Family Dollar recently applied for malt liquor licenses at 23 stores across Louisville. Many of those are on the city’s west and south sides, which are home to some of the poorest neighborhoods.
Dollar stores in general are prevalent in these areas, a trend some see as exploitative of lower-income families who may have to choose convenience over quality.
The liquor license applications will be considered by a local board before going to the state level. Some Louisville Metro Council members are planning a distributed but coordinated protest that they hope will lead to the licenses being denied.
Council president David James represents District 6, which includes the Park Hill and California neighborhoods. He said Family Dollar stores in his district are bad corporate neighbors and a source of many complaints. They fail to keep their properties clean and let trash pile up behind their stores, he said. On top of that, the quality of their products is not always good.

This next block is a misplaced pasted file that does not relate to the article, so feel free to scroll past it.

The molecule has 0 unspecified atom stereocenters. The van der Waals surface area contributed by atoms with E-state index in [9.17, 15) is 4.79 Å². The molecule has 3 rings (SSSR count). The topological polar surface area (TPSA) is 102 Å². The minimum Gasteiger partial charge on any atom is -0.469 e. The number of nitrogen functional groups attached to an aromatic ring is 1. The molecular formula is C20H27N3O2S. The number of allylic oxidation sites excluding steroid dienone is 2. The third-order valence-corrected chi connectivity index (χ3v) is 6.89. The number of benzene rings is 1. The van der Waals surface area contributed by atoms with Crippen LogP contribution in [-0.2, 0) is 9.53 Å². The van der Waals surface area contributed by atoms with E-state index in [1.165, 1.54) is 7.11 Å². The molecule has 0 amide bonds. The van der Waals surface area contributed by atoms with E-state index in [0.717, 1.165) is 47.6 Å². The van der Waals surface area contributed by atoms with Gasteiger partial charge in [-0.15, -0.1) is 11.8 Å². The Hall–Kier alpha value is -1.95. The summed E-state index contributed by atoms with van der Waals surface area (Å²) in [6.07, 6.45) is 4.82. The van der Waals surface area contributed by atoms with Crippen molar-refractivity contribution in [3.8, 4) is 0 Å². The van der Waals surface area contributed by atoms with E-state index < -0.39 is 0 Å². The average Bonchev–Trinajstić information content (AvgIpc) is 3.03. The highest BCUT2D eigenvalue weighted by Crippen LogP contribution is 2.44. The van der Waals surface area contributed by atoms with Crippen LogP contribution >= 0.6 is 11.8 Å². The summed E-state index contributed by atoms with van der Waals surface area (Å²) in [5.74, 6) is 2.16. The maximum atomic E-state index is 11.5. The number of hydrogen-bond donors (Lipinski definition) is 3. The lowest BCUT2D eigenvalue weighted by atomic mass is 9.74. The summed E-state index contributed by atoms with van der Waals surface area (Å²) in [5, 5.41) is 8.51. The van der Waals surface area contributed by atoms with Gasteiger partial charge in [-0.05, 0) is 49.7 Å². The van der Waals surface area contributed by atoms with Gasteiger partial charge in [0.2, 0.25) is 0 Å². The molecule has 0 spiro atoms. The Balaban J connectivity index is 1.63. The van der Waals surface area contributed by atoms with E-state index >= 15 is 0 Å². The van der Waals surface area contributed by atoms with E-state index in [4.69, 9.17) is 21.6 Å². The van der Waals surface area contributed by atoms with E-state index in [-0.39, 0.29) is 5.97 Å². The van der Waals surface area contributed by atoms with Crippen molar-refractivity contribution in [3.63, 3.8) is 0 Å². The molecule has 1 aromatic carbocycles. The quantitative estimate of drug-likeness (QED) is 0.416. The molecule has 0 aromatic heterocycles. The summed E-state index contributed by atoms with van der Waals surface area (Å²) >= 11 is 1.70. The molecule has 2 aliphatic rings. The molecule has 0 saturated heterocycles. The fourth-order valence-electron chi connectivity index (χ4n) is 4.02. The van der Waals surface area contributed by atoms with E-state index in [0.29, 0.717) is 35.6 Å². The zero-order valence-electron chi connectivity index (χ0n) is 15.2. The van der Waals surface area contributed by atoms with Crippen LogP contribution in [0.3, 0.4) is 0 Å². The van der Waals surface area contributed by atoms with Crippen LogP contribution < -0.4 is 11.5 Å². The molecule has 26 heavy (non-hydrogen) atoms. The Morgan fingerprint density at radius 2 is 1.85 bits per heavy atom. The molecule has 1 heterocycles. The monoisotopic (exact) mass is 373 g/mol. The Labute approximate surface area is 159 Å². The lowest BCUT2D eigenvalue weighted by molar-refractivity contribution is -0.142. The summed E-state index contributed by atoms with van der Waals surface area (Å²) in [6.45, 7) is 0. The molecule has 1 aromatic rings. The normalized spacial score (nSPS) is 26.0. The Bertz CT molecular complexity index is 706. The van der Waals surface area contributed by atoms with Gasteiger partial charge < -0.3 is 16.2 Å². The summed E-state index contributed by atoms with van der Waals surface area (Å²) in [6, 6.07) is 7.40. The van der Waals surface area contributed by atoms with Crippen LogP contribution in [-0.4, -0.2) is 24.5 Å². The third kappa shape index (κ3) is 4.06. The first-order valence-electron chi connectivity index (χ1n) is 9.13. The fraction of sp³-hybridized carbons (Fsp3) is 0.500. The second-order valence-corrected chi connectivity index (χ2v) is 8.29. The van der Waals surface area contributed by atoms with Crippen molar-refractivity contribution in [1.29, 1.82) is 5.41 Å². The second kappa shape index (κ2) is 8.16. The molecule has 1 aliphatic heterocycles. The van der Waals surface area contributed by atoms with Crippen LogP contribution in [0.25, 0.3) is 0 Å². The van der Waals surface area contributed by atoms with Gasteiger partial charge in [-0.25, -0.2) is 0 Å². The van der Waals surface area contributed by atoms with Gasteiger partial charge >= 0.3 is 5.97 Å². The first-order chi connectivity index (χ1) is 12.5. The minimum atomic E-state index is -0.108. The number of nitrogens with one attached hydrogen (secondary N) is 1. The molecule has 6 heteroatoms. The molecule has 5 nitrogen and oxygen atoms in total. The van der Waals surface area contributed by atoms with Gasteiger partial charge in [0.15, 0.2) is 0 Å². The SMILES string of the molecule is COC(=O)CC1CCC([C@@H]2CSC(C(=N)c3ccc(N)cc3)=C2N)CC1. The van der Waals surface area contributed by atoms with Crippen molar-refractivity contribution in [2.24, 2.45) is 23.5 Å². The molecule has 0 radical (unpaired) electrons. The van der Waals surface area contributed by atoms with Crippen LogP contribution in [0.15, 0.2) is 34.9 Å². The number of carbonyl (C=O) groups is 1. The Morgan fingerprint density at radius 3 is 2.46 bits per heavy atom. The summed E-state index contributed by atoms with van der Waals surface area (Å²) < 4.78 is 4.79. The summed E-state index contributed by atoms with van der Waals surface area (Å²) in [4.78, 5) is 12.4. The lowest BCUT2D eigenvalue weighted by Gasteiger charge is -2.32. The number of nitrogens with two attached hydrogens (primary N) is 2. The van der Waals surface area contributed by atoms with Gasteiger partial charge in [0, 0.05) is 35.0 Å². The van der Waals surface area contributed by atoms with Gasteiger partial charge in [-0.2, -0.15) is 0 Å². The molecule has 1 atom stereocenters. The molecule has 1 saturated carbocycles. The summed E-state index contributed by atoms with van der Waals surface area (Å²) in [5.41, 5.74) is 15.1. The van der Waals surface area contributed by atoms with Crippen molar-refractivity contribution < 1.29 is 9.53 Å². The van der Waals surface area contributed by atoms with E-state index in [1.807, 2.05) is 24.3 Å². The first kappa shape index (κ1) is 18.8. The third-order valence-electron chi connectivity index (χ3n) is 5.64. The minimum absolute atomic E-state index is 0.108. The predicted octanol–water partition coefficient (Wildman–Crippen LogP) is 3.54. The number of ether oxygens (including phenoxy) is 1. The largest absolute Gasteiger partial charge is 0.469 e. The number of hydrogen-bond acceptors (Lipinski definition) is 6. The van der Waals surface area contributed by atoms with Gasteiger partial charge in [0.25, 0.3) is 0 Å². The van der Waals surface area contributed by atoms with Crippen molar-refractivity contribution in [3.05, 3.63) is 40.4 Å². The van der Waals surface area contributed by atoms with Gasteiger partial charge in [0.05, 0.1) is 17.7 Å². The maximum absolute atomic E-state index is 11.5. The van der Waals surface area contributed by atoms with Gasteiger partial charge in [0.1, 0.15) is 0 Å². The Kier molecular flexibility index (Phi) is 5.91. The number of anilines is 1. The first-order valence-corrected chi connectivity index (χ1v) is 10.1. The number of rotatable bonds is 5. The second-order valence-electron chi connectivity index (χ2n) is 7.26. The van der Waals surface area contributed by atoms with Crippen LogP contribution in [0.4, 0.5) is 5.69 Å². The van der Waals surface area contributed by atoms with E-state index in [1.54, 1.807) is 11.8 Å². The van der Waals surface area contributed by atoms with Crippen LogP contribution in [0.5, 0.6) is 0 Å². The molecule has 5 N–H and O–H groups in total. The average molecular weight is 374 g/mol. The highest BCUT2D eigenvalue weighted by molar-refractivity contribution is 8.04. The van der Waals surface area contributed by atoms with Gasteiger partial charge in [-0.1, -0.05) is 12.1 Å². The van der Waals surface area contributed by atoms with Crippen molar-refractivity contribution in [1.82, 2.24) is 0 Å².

“I don’t see them maintaining what they already have so I don’t feel that they’re going to be a benefit to the community,” he said.
James is calling on people to protest at their neighborhood Family Dollar stores at 6 p.m. on July 30. But showing up at the stores is only part of the ask. James wants people to write protest letters to the state Alcoholic Beverage Control board as well. The board reads those letters, which would serve to put people’s protests on the record, he said.
“They are trying to saturate the market where they’re located with package liquor sales and those happen to be in areas that have a lot of poor and disadvantaged people so I think it’s important that we stand up and say no,” James said.
District 2 Councilwoman Barbara Shanklin is also opposed to Family Dollar stores selling liquor. She said she thinks there are already too many liquor stores and dollar stores selling liquor in her district. She is also leading protests against a proposed liquor store in Newburg.
“We would rather have anything in our neighborhood other than another liquor store, we don’t need any more liquor stores,” she said.
She said she would like to see more diversity in retail in her district.
In an email, a spokeswoman for Family Dollar said the company aims to offer customers options.
“We are simply trying to provide our customers with a convenient option to purchase adult beverages while shopping for their everyday needs,” the email read.
She did not respond to follow-up questions.